In the first place, given the irreversible patron-client/owner-producer/manager-worker schisms in society, any technology that helps the patron, owner, and manager to lessen dependence on the client, producer, or worker, the more likely it will be on the front-burner of changes. Imagine a ready-made garment (RMG) factory-owner being able to displace the producer with a machine: not only would manager-worker tensions evaporate automatically, but output might also multiply. With autonomous intelligence technology as his dream contraption, until he has it at his fingertips, he might experiment more conceptually with assisted intelligence technology (perhaps with some equipment enhancing worker productivity), then augmented intelligence technology (the machine adding a production twist that the worker cannot manage in order to boost production and sales).
Bangladeshi entrepreneurs have not as yet shown the stomach to be daring with technological improvements: a bulk of our factories run on old machines, meaning, our research-and-development (R&D) plate is rather thin or empty. Yet, the competitive instinct might still lead him (or, increasingly, her) into smuggling in a new technology from abroad, thus accidentally sparking a production revolution through imitation or adaptation. This is the second trigger, built upon the simple and straightforward logic that Dhaka boasts of BMW automobiles when we have neither the roads to run them on with satisfaction nor the professional technicians to repair them when needed. Even if for the demonstration effect it may generate, we will somehow have the latest technological mark-up somewhere in our starkly unequal society.
A final trigger may be more pragmatic and automatic: once we see our exports or competitive advantage slip, we will jump to the nearest upgraded technology available, just to ensure the cookies keep coming in. In other words, unless push turns to shove, our sticky-feet will not be going anywhere.
Whether by the back- or front-door, all three types of AI technologies cannot but become a part of the Dhaka landscape (if not scattered elsewhere across Bangladesh). With so many hospitals, thus fulfilling the critical competitive criterion, we have already plunged into medical imaging: by mid-century, some robot in some posh neighbourhoods will be administering our medical prescriptions, even the most banal medical treatments, like circumcising boys.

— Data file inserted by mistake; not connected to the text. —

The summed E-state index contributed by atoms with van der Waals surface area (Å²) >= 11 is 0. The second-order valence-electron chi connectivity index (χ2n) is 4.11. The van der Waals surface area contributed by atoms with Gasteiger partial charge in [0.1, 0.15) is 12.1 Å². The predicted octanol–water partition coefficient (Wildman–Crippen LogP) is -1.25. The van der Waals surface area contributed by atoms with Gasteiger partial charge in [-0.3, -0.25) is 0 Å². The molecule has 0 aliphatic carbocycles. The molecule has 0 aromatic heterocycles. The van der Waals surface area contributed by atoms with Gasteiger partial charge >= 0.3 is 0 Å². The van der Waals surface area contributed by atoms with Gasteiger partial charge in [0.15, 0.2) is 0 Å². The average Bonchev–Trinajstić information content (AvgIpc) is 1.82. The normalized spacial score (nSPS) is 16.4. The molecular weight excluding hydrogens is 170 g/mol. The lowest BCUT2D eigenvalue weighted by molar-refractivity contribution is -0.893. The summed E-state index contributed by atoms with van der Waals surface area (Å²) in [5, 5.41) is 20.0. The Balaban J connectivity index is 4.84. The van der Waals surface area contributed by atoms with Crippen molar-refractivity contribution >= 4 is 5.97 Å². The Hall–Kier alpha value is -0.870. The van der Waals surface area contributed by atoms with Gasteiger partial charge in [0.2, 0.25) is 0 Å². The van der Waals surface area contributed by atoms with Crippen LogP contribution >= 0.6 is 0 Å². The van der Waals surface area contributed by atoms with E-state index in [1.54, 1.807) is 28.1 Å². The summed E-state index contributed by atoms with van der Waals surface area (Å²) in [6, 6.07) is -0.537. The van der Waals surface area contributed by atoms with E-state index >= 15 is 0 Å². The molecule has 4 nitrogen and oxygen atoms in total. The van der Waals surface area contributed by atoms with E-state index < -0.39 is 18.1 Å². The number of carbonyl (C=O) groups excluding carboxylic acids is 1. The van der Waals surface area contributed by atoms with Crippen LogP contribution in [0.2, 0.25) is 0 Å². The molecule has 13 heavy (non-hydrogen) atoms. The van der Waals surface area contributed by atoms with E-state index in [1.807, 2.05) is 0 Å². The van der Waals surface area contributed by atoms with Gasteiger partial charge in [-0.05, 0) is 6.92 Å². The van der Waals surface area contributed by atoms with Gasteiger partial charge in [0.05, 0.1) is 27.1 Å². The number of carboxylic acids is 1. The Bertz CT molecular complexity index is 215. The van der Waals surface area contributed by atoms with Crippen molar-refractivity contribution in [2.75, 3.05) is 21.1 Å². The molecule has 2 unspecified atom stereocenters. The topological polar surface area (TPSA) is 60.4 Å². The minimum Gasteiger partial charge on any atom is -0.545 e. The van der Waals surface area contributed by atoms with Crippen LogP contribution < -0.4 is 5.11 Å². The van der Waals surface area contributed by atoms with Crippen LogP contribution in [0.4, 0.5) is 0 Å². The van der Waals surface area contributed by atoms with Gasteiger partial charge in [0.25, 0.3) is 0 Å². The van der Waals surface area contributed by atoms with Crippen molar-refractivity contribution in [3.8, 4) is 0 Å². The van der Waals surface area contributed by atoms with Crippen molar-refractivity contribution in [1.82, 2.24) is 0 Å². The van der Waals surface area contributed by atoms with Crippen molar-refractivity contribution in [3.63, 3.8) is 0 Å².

Though Dhaka's road network may simply thwart any experiment with self-driving cars, even by mid-century, our cumbersome anti-terror outfits, which already fiddle with precision planting devices, suggest automated machine translation, or other mechanical reproduction of human activities by mid-century is very much possible. Crude bomb-disposing robots flourishing by mid-century would spark the decentralisation of corporate functions, another arena where job-growth will slowly yield to machines (watch out, MBA-supplying universities). An immediate future corporate owner residing in Purbachal (perhaps in the world's tallest or second-tallest building, if our dream architects have their way), can direct his/her manager in Uttara to coordinate field-operations in Tongi/Gazipur/Munshiganj without stepping outside of his/her home/office. The machines connecting them may be pipe dreams no longer. The more the resort to such kind of augmented intelligence technology, the sooner will be our rendezvous with an autonomous intelligence destiny.
Even before the invasion of robots, we will be in AI centre-field; and once we are, the socio-political questions will spiral: how many can be operationalised before sparking labour unrest. Since labour unrest can push technological progress and profit-making back to the medieval age, it is not an issue to be taken too lightly in Bangladesh. In short, without incrementally enhancing education and job opportunities, any AI resort could be playing with fire. How adept we are at fire-fighting may be but a facetious indicator if the Fourth Industrial Revolution and artificial intelligence is for us or not.
Dr. Imtiaz A. Hussain is Professor & Head of the newly-built Department of Global Studies & Governance at Independent University, Bangladesh.